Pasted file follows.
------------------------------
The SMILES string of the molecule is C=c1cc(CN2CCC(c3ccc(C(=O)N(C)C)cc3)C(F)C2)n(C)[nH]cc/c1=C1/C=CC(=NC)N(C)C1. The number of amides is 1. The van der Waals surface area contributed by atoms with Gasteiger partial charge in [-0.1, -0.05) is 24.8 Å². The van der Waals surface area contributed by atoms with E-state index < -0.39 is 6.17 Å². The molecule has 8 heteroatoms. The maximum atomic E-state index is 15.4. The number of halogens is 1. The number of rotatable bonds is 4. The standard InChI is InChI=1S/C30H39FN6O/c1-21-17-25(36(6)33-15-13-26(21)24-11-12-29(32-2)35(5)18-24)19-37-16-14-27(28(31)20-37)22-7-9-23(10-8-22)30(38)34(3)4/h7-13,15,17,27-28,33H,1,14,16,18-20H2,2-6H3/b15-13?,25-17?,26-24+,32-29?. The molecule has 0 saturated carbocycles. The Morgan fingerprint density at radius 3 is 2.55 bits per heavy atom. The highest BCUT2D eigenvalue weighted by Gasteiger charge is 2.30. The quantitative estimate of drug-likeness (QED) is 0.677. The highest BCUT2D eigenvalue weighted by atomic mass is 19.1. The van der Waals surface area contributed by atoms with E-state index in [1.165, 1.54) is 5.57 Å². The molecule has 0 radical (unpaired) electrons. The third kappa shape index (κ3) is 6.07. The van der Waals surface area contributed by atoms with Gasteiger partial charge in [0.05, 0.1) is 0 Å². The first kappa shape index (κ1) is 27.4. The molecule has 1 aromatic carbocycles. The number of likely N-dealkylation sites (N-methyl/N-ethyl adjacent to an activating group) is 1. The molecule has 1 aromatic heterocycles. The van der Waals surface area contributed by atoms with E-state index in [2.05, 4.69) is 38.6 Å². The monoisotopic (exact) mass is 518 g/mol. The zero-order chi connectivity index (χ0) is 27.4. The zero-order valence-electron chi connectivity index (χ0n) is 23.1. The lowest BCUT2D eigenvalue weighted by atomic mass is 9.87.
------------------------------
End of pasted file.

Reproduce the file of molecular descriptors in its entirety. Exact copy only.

The SMILES string of the molecule is C=c1cc(CN2CCC(c3ccc(C(=O)N(C)C)cc3)C(F)C2)n(C)[nH]cc/c1=C1/C=CC(=NC)N(C)C1. The number of amides is 1. The van der Waals surface area contributed by atoms with Gasteiger partial charge in [-0.1, -0.05) is 24.8 Å². The van der Waals surface area contributed by atoms with E-state index < -0.39 is 6.17 Å². The molecule has 8 heteroatoms. The maximum atomic E-state index is 15.4. The number of halogens is 1. The number of rotatable bonds is 4. The standard InChI is InChI=1S/C30H39FN6O/c1-21-17-25(36(6)33-15-13-26(21)24-11-12-29(32-2)35(5)18-24)19-37-16-14-27(28(31)20-37)22-7-9-23(10-8-22)30(38)34(3)4/h7-13,15,17,27-28,33H,1,14,16,18-20H2,2-6H3/b15-13?,25-17?,26-24+,32-29?. The molecule has 0 saturated carbocycles. The Morgan fingerprint density at radius 3 is 2.55 bits per heavy atom. The highest BCUT2D eigenvalue weighted by Gasteiger charge is 2.30. The quantitative estimate of drug-likeness (QED) is 0.677. The highest BCUT2D eigenvalue weighted by atomic mass is 19.1. The van der Waals surface area contributed by atoms with E-state index in [1.165, 1.54) is 5.57 Å². The molecule has 0 radical (unpaired) electrons. The third kappa shape index (κ3) is 6.07. The van der Waals surface area contributed by atoms with Gasteiger partial charge in [0.05, 0.1) is 0 Å². The first kappa shape index (κ1) is 27.4. The molecule has 1 aromatic carbocycles. The number of likely N-dealkylation sites (N-methyl/N-ethyl adjacent to an activating group) is 1. The molecule has 1 aromatic heterocycles. The van der Waals surface area contributed by atoms with E-state index in [2.05, 4.69) is 38.6 Å². The monoisotopic (exact) mass is 518 g/mol. The zero-order chi connectivity index (χ0) is 27.4. The zero-order valence-electron chi connectivity index (χ0n) is 23.1. The lowest BCUT2D eigenvalue weighted by atomic mass is 9.87.